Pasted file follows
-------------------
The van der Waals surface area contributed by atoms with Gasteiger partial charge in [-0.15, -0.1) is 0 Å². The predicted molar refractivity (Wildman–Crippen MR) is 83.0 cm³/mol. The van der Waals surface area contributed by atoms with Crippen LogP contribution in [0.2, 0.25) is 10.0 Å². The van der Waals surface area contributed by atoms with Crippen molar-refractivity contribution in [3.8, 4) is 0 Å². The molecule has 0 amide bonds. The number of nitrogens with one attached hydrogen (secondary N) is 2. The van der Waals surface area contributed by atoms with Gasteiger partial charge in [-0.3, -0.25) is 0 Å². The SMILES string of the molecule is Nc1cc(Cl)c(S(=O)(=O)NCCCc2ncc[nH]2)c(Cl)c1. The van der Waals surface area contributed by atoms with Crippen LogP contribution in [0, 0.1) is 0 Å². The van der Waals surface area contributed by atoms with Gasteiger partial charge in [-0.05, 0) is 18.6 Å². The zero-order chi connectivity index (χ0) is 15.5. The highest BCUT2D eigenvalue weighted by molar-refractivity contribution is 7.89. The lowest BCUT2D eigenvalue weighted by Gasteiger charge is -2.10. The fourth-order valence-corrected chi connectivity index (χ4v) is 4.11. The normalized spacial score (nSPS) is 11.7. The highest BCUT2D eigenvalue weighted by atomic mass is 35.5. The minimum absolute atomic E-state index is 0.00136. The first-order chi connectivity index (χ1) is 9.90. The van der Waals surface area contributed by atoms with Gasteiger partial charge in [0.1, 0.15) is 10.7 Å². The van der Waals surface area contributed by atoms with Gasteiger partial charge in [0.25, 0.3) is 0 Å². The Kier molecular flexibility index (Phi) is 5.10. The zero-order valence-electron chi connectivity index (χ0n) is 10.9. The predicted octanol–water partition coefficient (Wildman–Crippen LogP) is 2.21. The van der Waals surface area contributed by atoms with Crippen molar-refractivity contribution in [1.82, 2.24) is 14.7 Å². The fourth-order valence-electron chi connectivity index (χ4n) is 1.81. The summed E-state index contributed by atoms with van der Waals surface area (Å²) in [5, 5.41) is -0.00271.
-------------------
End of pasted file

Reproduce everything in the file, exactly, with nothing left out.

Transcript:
The van der Waals surface area contributed by atoms with Gasteiger partial charge in [-0.15, -0.1) is 0 Å². The predicted molar refractivity (Wildman–Crippen MR) is 83.0 cm³/mol. The van der Waals surface area contributed by atoms with Crippen LogP contribution in [0.2, 0.25) is 10.0 Å². The van der Waals surface area contributed by atoms with Crippen molar-refractivity contribution in [3.8, 4) is 0 Å². The molecule has 0 amide bonds. The number of nitrogens with one attached hydrogen (secondary N) is 2. The van der Waals surface area contributed by atoms with Gasteiger partial charge in [-0.3, -0.25) is 0 Å². The SMILES string of the molecule is Nc1cc(Cl)c(S(=O)(=O)NCCCc2ncc[nH]2)c(Cl)c1. The van der Waals surface area contributed by atoms with Crippen LogP contribution in [0, 0.1) is 0 Å². The van der Waals surface area contributed by atoms with Gasteiger partial charge in [-0.05, 0) is 18.6 Å². The zero-order chi connectivity index (χ0) is 15.5. The highest BCUT2D eigenvalue weighted by molar-refractivity contribution is 7.89. The lowest BCUT2D eigenvalue weighted by Gasteiger charge is -2.10. The fourth-order valence-corrected chi connectivity index (χ4v) is 4.11. The normalized spacial score (nSPS) is 11.7. The highest BCUT2D eigenvalue weighted by atomic mass is 35.5. The minimum absolute atomic E-state index is 0.00136. The first-order chi connectivity index (χ1) is 9.90. The van der Waals surface area contributed by atoms with Gasteiger partial charge in [0.1, 0.15) is 10.7 Å². The van der Waals surface area contributed by atoms with Gasteiger partial charge in [0.25, 0.3) is 0 Å². The Kier molecular flexibility index (Phi) is 5.10. The zero-order valence-electron chi connectivity index (χ0n) is 10.9. The predicted octanol–water partition coefficient (Wildman–Crippen LogP) is 2.21. The van der Waals surface area contributed by atoms with Crippen molar-refractivity contribution in [1.82, 2.24) is 14.7 Å². The fourth-order valence-electron chi connectivity index (χ4n) is 1.81. The summed E-state index contributed by atoms with van der Waals surface area (Å²) in [5, 5.41) is -0.00271.